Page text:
Who is interrupting telecommunications with Tigray?

All telecommunications with the Ethiopian region of Tigray are down. Of that there is no doubt.

But why?

In a debate on al-Jazeerah yesterday Zadig Abraha, the Ethiopian minister in charge of democratisation, accused the Tigrayans of cutting the links. You can see this at 22 minutes into the programme.

But is this true?

A rather different story has been published by the Addis Standard.

A statement from the paper’s publishers said:

We urgently and kindly ask the Ethiopian government not to commit the same mistake that it committed in the days following the tragic assassination of artist Hachalu Hundessa, during which the internet was blocked nationwide for nearly a month and information, as a result, was coming out only from the government’s side, making truth become the ultimate victim.

This suggests that it is the Ethiopian government itself which has cut the links. Is this correct, or is it the Tigray regional authority?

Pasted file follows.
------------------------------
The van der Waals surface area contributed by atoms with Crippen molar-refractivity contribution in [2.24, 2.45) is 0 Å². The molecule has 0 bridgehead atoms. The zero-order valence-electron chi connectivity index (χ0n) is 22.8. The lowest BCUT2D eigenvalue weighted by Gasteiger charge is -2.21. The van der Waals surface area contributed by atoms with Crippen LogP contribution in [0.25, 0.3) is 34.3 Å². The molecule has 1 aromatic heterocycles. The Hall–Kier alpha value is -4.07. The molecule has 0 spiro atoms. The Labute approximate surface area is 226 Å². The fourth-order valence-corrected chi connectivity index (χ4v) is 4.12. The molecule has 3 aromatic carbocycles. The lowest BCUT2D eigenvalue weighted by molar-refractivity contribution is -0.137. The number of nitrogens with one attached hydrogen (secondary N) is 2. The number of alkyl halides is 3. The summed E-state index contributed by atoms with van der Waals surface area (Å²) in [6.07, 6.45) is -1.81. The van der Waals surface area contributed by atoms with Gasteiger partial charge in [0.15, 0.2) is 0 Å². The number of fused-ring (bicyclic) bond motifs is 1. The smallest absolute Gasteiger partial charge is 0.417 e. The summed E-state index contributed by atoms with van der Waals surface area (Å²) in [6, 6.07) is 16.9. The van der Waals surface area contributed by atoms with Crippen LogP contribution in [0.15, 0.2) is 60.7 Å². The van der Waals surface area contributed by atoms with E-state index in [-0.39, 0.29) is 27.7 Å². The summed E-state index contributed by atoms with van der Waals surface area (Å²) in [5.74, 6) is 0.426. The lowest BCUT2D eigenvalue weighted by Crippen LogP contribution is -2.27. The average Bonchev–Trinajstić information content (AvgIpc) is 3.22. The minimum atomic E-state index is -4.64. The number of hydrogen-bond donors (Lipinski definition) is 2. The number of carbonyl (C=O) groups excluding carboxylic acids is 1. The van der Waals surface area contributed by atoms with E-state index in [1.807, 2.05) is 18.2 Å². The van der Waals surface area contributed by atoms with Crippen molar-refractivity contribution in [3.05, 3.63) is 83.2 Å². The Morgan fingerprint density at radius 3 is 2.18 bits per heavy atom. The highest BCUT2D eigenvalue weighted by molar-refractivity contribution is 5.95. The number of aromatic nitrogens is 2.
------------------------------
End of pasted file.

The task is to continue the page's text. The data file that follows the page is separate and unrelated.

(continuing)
Minister Zadig said his government is prepared to submit itself to independent scrutiny on this issue. That needs to be done.

Independent observers blame the government

A post by Netblocks, which monitors these questions had this to say.

“Network data from the NetBlocks internet observatory confirm that internet has been cut regionally in Ethiopia from 1 a.m. Wednesday 4 November 2020 local time. Metrics corroborate widespread reports of a data and telephony blackout in the northern region of Tigray, which are ongoing as of midnight.

“Minutes after the network disruption was registered by the observatory, Prime Minister Abiy Ahmed announced via his verified Twitter and Facebook accounts that a “red line” had been crossed and that military action was being taken to “save the country” from restive groups.

The new telecommunications blackout is understood to be the latest in a series of internet shutdowns imposed by the central government of Ethiopia. Measures imposed during security operations have limited news coverage and visibility around incidents on the ground during calls for autonomy and independence from the federal system. Political reforms promised by Prime Minister Abiy Ahmed have largely stalled amid the collapse of security and killings fulled by ethnic divisions since 2018.

“NetBlocks has tracked national and regional internet shutdowns imposed by the government of Ethiopia including a multi-week internet shutdown that came into effect in June 2020 after the killing of activist-singer Hachalu Hundessa, and a similar blackout in 2019 following an alleged coup attempt in the Amhara region.”

 

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